Bergé, Le Tac, and Adjutant Jean Forman got to a remote beach near Sables d'Olonne in the Vendee to rendezvous with the submarine HMS Tigris. On the first pickup night, Major Geoffrey Appleyard and André Desgrange set off from the submarine towards the shore. Desgrange's canoe was holed and damaged on the rocks and had to be abandoned. They searched in vain for the Savanna team, but in fact they were on the wrong beach.[7] By prior agreement, another pickup was attempted four nights later. As the two remaining canoes were being prepared a large wave washed over the submarine and one of the canoes was lost; only Appleyard's canoe remained. Appleyard pulled away from the submarine in the heavy swell only to be capsized into the freezing water several times before he made it away from the submarine. Appleyard paddled three miles to the shore and, in a desperate bid to make contact quickly, he ran up and down the shoreline shouting and waving his torch until, at last, he saw an answering flashlight. With time running out – Tigris would dive at 0300 hours regardless – the Savanna team faced a stark choice: there was only room in the canoe for two passengers and there was no time for a second trip.[7] Le Tac chose to stay ashore.[8] Appleyard took Bergé and Forman, they struggled through the heavy sea just reaching the submarine in time.[7] Appleyard was awarded the Military Cross for his "gallant and distinguished services in the field"[11] for his part in the operation.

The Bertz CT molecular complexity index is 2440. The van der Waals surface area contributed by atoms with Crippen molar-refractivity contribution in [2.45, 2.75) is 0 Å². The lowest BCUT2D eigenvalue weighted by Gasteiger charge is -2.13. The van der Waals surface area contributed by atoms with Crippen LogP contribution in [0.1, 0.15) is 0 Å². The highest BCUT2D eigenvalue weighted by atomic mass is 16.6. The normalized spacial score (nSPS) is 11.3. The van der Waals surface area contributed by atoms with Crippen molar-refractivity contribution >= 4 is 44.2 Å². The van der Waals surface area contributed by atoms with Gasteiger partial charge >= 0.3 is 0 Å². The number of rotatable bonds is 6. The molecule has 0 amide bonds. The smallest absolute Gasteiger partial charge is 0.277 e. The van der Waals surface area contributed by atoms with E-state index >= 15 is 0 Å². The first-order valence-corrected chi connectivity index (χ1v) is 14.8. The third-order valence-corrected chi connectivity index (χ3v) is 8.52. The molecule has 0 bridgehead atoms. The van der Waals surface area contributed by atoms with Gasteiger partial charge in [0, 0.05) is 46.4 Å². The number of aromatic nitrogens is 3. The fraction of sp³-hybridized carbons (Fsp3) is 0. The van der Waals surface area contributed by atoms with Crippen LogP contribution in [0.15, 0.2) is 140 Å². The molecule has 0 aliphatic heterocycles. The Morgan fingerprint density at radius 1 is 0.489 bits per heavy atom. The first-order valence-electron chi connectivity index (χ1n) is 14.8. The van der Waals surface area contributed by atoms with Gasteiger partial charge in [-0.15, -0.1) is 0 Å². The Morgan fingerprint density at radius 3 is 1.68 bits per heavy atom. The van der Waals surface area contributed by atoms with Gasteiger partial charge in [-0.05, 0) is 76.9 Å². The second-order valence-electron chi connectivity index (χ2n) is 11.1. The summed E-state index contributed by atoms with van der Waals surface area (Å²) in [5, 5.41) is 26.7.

Although Savanna failed in its main mission it proved the viability of dropping men into, and extracting them from, occupied France. Also, the men who returned to Britain brought with them a mass of valuable intelligence about aspects of everyday life under occupation: curfew rules, transport regulations, rations, prices and examples of identity papers.[12]

Le Tac made his way to Paris and made contact with the resistance there.[8] Le Tac and his brother made two more reconnaissances in an attempt to attack the pathfinder pilots, but nothing developed from his efforts.[13]